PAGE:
Gut cells are gatekeepers of infectious brain diseases, study finds
Fresh insights into infectious brain conditions help to explain why some people - and animals - are more at risk than others.
The study reveals how prion diseases—which include variant Creutzfeldt-Jakob disease (vCJD) in people and bovine spongiform encephalopathy (BSE) in cows—can infect the gut if contaminated meat has been eaten.
See Also: New test detects toxic prions in blood
Specialized cells called M cells are key to whether or not the infection can take hold, the research in mice has found.
Researchers say factors that affect the abundance of M cells in the lining of the gut—such as inflammation, infection or aging—could influence a person's risk of contracting prion diseases after consuming infected food.
M cells are found in the lining of the gut and are part of the body's defences against infections. These specialized cells play a key role in transporting material across the lining of the gut where other cells of the immune system are waiting to respond.
The team, led by the University of Edinburgh's Roslin Institute, found that prions use M cells to enable them to infect the gut. Mice that do not have M cells are completely resistant to prion infections.
Those that have a greater number of M cells in the lining of their gut, however, were around ten times more susceptible.
The findings may part explain why most human cases have affected young people, who tend to have higher numbers of M cells in their guts than older people, the researchers say.
The research also suggests that the presence of other infections in the gut such as Salmonella may increase the chances of prions causing infection.
Prion diseases (also known as transmissible spongiform encephalopathies (TSEs)) are infectious brain conditions that affect people and animals. They are caused by abnormally shaped proteins which can be passed on by eating contaminated meat.
Previous research revealed that the proteins must first build up in specialized structures in the lining of the small intestine called Peyer's patches before they are able to spread to the brain.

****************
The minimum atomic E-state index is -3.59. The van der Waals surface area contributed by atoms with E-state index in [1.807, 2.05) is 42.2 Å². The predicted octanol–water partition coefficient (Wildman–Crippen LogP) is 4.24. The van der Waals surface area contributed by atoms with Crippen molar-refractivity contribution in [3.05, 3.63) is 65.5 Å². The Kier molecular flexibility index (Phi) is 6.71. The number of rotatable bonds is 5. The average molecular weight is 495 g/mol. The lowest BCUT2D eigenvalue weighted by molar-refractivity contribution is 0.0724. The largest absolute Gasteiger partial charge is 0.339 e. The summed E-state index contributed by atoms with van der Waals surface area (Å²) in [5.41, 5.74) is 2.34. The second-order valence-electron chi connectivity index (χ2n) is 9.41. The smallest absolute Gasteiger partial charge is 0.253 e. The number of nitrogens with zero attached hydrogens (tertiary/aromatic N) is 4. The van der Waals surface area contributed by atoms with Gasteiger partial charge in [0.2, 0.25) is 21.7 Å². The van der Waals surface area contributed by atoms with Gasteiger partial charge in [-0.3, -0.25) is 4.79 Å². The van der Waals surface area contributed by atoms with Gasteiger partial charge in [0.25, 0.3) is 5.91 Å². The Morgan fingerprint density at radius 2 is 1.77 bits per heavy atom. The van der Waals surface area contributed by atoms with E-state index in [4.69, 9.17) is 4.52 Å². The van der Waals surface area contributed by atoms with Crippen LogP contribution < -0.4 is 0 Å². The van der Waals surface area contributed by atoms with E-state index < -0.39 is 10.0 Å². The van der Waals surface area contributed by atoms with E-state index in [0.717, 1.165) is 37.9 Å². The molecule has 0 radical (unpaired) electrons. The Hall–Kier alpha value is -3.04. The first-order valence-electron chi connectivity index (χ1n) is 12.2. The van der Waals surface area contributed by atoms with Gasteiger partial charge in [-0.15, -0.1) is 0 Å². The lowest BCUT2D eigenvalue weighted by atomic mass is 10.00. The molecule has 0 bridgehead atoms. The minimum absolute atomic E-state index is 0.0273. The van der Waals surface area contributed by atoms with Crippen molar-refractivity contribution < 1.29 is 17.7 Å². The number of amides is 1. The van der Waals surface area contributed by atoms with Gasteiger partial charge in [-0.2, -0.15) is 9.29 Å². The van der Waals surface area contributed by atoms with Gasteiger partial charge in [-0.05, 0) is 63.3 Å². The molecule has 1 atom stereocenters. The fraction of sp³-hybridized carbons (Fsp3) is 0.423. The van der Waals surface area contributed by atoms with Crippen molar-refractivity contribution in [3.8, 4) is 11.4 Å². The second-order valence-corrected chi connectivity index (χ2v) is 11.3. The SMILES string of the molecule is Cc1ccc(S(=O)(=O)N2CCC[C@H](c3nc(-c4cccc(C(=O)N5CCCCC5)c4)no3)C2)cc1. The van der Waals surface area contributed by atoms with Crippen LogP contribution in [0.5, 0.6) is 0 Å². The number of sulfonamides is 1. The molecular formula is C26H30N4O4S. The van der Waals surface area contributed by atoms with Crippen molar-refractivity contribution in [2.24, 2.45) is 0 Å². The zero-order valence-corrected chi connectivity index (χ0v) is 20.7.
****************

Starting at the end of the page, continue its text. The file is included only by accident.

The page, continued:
The diseases include vCJD in people, BSE in cows, scrapie in sheep and chronic wasting disease in deer. They cause extensive nerve and severe neurological symptoms including memory impairment, personality changes and difficulties with movement.
Professor Neil Mabbott, who led the research at the University of Edinburgh's Roslin Institute, said: "Our next step is to understand how the prions exploit these cells to infect the gut. If we can design treatments to block the uptake of prions by M cells, this may provide a novel method to prevent prion infections in humans and animals."
Note: Material may have been edited for length and content. For further information, please contact the cited source.
Donaldson DS et al. Increased Abundance of M Cells in the Gut Epithelium Dramatically Enhances Oral Prion Disease Susceptibility. PLoS Pathogens, Published December 14 2016. doi: 10.1371/journal.ppat.1006075
Lissencephaly Modeled in a Dish for the First TimeNews
Researchers describe how cells from patients with the severe developmental disease lissencephaly differ from healthy cells. The method can provide vital new knowledge on difficult-to-study congenital diseases.READ MORE
GM Mice Bear Many of the Hallmarks of Human Bipolar BehaviourNews
Study shows that the behaviour responds to lithium treatment, just as used in people with the disorder.READ MORE
Learning and Unlearning Fear: The Role of Adrenaline in the BrainNews
Scientists at the RIKEN Brain Science Institute in Japan have discovered that emotional and flexible learning rely on an important division of labor in the brain.READ MORE